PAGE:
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Inadvertent Spin Recovery Guide

Upright or Inverted

Consolidating, simplifying and prioritizing the rudimentary spin recovery actions yields the general, spin recovery procedure. The preferred rudder-then-elevator sequence is included as well. As listed, the procedure is designed to achieve optimum anti-spin effect and is consistent with recommendations based on years of detailed spin research (the bold quotations indicate the verbal statements required during the actual recovery while airborne):

  1. “Power” – Idle
  2. “Ailerons” – Neutral (and Flaps Up) – {when in doubt, Control Stick – “Release”}
  3. “Rudder” – Full Opposite
  4. “Elevator” – Through Neutral


  1. “Rudder – Neutral”
  2. Elevator – “Recover” to Straight and Level or a Climbing Attitude

The first letter in each of the four primary recovery inputs spells out the acronym, PARE (pronounced “pair”). PARE is a convenient memory aid that points the way to spin recovery. The PARE format mimics the most docile spin configuration possible, affording the greatest response to recovery inputs. Errant control inputs that may aggravate the spin are avoided in the process. As a mental checklist, it forces you to focus on the appropriate recovery actions. Calling each item out loud also tends to reinforce the physical inputs.
The recovery process begins at the nose of the airplane and systematically moves aft to the tail. Perform the items in the checklist sequentially. As soon as one item is completed, the next one is initiated, and so on until the primary controls have been positioned according to PARE. The second step, Ailerons – Neutral (and Flaps Up), prepares the wing for Normal Flight. Rudder – Full Opposite means “opposite to the direction of yaw,” using the spin direction cues if necessary. Spin Direction cues are as follows:

  1. “Turn Indicator”: Step on the high wing (in an upright spin) or opposite direction of the needle (upright or inverted) – depending upon specific aircraft instrumentation
  2. “Go with the Flow” by Isolating Visual Yaw: Change your field of vision by sighting straight down the nose of the airplane. This action isolates the yaw component of the spin. Force yourself to look beyond the nose, observing the ground movement below; the ground will appear to “flow” past the nose like water in a river. In a left spin, for instance, the ground moves in a blur to the right; so, step on the right rudder for recovery
  3. “Heavy Rudder” sample the rudder pedals, feeling for the one that offers the most resistance. Press the heavier one all the way to the control stop. Unless you have a lot of experience spinning a particular airplane, this technique may be the most difficult of the three to implement during an unintentional spin.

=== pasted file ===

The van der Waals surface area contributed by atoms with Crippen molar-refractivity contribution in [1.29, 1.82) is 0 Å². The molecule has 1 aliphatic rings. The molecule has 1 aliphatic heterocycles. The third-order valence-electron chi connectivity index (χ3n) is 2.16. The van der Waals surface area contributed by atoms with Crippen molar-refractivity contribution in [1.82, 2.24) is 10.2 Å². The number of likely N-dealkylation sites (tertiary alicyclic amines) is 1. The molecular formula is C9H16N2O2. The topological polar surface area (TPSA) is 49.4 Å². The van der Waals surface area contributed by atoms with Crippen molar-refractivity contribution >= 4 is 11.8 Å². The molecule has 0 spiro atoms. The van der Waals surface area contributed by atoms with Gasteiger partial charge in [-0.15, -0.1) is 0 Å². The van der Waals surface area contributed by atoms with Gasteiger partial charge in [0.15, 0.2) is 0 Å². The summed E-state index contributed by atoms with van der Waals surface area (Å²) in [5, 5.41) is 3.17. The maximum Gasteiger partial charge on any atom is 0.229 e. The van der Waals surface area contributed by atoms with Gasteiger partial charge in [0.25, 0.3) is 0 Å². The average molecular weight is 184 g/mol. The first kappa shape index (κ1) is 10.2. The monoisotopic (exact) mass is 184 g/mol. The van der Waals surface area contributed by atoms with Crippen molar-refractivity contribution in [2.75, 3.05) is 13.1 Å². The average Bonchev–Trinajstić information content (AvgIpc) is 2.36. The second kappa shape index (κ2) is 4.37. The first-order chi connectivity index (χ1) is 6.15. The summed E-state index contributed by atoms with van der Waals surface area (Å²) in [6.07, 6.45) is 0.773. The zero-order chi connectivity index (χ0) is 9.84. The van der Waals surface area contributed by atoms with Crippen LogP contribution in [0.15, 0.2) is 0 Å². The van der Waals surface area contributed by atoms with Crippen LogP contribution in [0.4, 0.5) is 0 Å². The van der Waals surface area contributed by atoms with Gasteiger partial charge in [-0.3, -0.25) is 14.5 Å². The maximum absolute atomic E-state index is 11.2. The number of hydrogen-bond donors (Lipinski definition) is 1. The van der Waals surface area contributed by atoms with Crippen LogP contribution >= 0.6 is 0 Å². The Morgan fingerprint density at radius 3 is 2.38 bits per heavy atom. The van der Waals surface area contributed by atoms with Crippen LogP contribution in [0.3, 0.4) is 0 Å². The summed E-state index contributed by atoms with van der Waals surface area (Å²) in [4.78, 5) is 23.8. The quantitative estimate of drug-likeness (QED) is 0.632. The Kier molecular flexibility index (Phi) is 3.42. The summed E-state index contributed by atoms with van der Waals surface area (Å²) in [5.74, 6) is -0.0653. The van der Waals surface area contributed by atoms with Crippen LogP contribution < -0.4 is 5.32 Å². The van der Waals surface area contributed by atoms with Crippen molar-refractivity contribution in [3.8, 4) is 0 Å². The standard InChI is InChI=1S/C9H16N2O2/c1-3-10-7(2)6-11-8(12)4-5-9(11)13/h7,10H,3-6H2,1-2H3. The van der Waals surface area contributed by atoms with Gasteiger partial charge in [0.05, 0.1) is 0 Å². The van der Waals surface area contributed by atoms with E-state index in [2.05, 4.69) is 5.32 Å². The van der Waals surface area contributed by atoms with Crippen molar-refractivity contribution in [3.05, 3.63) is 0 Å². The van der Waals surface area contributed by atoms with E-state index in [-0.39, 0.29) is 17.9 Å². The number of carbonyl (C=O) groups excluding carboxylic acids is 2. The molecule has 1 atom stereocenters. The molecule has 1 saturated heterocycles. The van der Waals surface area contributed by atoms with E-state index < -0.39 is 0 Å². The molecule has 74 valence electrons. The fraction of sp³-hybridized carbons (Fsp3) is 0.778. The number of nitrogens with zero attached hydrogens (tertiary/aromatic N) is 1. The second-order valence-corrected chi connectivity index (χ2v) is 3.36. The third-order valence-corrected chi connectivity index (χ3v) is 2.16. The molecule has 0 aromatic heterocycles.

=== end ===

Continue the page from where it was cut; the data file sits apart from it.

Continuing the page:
The crucial rudder-then-elevator sequence appears twice; first to stop the spin, then after rotation has ceased. Reversing the order of these two inputs can aggravate the situation dramatically. It’s also important to exercise control over your elevator input – when spinning stops, stop moving the elevator.
This summary details the physical and verbal spin recovery procedure expected during your spin training with APS Emergency Maneuver Training. Refer to our site online for more spin course information.
Techniques and considerations listed on this page should not be interpreted as over-riding or replacing recovery techniques listed in your Aircraft Operating Instructions
(The above outline is paraphrased in accordance with “Emergency Maneuver Training: Controlling Your Airplane During a Crisis,” by Rich Stowell)

APS’s Training Recommendations:

What is your best defense in aircraft unusual attitude or upset conditions?

  1. First, attempt to avoid conditions that can induce unusual attitudes in the first place! Steer clear of thunderstorms and wake turbulence! Avoid IMC or flight into low visibility conditions if not properly certificated and trained. Avoid distractions.
  2. Second, get the proper training. According to an article in AW&ST (May 8, 1995 issue): “Training should include flights in aerobatic aircraft to practice recovery techniques because no simulator can model the disorientation of actually being upside down… recurrent training every two years, with time in an actual aircraft, would be a good start.” Regardless of the aircraft that you fly, proper training will enable you to learn to react decisively in a high-pressure environment, and to learn proper recovery techniques to avoid a “panic” response that could worsen the situation.
  3. Contact a APS – Emergency Maneuver Training representative. Certainly, we would like to take this opportunity to recommend our program at APS which offers three course layouts to choose from. Please give us a call a 1-866-FLY-HARD and ask to speak with a flight training specialist or submit the online form below for more information today!

Get this training somewhere. The life you save may be more than just your own.

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